Sad but true: most of the time professional service providers take equity instead of cash, it’s not a choice they make. It’s the only option for businesses that seem to have good prospects, but not enough money. And, attractive as the equity deals are when they work, startup equity doesn’t pay the mortgage, and it doesn’t buy shoes for the kids.
I very much enjoyed Steve King’s post Working for Equity Instead of Cash on Small Biz Labs yesterday. It is, first of all, a very practical and useful list. It’s also, for me, a good reminder of one set of “good old days” I lived through. I left Creative Strategies and went on my own as a business planner in Palo Alto, CA in 1983. I almost always wanted my professional fees paid with money, not equity. And lots of potential clients wanted to pay with shares, not money.
The problem in that is that mortgages, shoe stores, supermarkets, and the like need checks that don’t bounce. And then, as now, every entrepreneur in the Silicon Valley was sure that his or her deal was the best ever, that his or her company was the next Apple Computer. (That’s an anachronism. Nowadays they’re all the next Google or Facebook, but in 1983 they were all going to be the next Apple.)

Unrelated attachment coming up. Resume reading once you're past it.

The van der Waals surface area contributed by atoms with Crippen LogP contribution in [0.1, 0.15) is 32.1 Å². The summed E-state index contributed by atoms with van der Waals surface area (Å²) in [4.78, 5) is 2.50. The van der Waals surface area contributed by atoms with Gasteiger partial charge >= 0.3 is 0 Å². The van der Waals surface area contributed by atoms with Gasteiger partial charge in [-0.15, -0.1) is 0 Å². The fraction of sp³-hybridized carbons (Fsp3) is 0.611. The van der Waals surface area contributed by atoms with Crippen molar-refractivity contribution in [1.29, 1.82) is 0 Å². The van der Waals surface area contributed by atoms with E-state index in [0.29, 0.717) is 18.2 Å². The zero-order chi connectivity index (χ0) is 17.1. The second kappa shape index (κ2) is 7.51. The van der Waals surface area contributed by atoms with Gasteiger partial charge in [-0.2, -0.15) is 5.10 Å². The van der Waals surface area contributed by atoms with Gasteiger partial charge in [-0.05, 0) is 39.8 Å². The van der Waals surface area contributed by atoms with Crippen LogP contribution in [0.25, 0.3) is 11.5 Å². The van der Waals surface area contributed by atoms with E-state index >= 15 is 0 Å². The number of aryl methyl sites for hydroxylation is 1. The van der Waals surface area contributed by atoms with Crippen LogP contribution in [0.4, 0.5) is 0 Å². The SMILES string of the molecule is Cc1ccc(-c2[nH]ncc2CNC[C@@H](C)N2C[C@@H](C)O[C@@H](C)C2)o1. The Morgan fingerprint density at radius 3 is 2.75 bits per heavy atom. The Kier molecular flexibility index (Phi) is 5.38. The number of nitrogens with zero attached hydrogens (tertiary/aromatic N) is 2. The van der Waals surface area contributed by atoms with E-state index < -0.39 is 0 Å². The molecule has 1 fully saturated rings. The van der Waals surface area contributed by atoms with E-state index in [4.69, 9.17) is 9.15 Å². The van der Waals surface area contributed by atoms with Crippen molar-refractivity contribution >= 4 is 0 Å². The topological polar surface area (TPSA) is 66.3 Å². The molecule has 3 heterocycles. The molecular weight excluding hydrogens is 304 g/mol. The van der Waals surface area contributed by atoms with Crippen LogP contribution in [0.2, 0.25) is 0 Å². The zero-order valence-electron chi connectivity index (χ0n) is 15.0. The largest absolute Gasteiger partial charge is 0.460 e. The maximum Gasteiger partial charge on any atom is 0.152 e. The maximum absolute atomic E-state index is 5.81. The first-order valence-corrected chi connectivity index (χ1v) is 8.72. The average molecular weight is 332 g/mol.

It was really hard, sometimes, to walk the narrow plank between “that’s fine and dandy, but pay me with dollars” and “we need to work with somebody who believes in what we’re doing.” I gather, from Steve’s post, that it still is.
He has four points, all worth reading. This is just my quick summary:
Steve says the best one he took equity from went under. I was lucky. The best one I took equity from went public. It paid for all the other failures, and then some. But, like I said, I was lucky.
It’s a good post: Small Business Labs: Working for Equity Instead of Cash